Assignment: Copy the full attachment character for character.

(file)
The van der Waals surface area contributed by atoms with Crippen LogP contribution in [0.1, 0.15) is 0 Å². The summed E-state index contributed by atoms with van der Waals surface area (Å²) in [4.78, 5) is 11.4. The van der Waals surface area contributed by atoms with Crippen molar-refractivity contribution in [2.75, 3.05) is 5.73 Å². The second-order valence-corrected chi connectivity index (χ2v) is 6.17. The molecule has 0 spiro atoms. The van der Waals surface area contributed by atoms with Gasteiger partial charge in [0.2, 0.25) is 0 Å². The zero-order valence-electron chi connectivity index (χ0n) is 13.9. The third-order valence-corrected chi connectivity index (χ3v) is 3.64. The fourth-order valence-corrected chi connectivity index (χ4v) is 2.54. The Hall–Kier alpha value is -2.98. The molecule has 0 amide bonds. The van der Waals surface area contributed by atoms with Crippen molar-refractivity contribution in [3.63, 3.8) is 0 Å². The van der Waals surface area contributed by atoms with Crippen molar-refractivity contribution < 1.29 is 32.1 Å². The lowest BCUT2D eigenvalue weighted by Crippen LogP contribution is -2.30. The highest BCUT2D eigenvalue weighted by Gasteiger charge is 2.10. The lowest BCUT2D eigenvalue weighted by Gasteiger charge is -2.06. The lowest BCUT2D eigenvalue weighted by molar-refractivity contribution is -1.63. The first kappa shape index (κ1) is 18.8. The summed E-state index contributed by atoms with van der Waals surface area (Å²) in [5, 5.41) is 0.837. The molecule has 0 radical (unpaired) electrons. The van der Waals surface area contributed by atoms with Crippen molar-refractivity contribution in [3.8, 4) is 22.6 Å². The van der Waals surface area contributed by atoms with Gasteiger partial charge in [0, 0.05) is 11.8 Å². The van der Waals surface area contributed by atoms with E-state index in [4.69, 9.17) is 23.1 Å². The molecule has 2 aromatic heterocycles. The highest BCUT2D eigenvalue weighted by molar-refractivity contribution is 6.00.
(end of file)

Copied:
The van der Waals surface area contributed by atoms with Crippen LogP contribution in [0.1, 0.15) is 0 Å². The summed E-state index contributed by atoms with van der Waals surface area (Å²) in [4.78, 5) is 11.4. The van der Waals surface area contributed by atoms with Crippen molar-refractivity contribution in [2.75, 3.05) is 5.73 Å². The second-order valence-corrected chi connectivity index (χ2v) is 6.17. The molecule has 0 spiro atoms. The van der Waals surface area contributed by atoms with Gasteiger partial charge in [0.2, 0.25) is 0 Å². The zero-order valence-electron chi connectivity index (χ0n) is 13.9. The third-order valence-corrected chi connectivity index (χ3v) is 3.64. The fourth-order valence-corrected chi connectivity index (χ4v) is 2.54. The Hall–Kier alpha value is -2.98. The molecule has 0 amide bonds. The van der Waals surface area contributed by atoms with Crippen molar-refractivity contribution in [3.63, 3.8) is 0 Å². The van der Waals surface area contributed by atoms with Crippen molar-refractivity contribution < 1.29 is 32.1 Å². The lowest BCUT2D eigenvalue weighted by Crippen LogP contribution is -2.30. The highest BCUT2D eigenvalue weighted by Gasteiger charge is 2.10. The lowest BCUT2D eigenvalue weighted by Gasteiger charge is -2.06. The lowest BCUT2D eigenvalue weighted by molar-refractivity contribution is -1.63. The first kappa shape index (κ1) is 18.8. The summed E-state index contributed by atoms with van der Waals surface area (Å²) in [5, 5.41) is 0.837. The molecule has 0 radical (unpaired) electrons. The van der Waals surface area contributed by atoms with Crippen molar-refractivity contribution in [3.8, 4) is 22.6 Å². The van der Waals surface area contributed by atoms with Gasteiger partial charge in [0, 0.05) is 11.8 Å². The van der Waals surface area contributed by atoms with E-state index in [4.69, 9.17) is 23.1 Å². The molecule has 2 aromatic heterocycles. The highest BCUT2D eigenvalue weighted by molar-refractivity contribution is 6.00.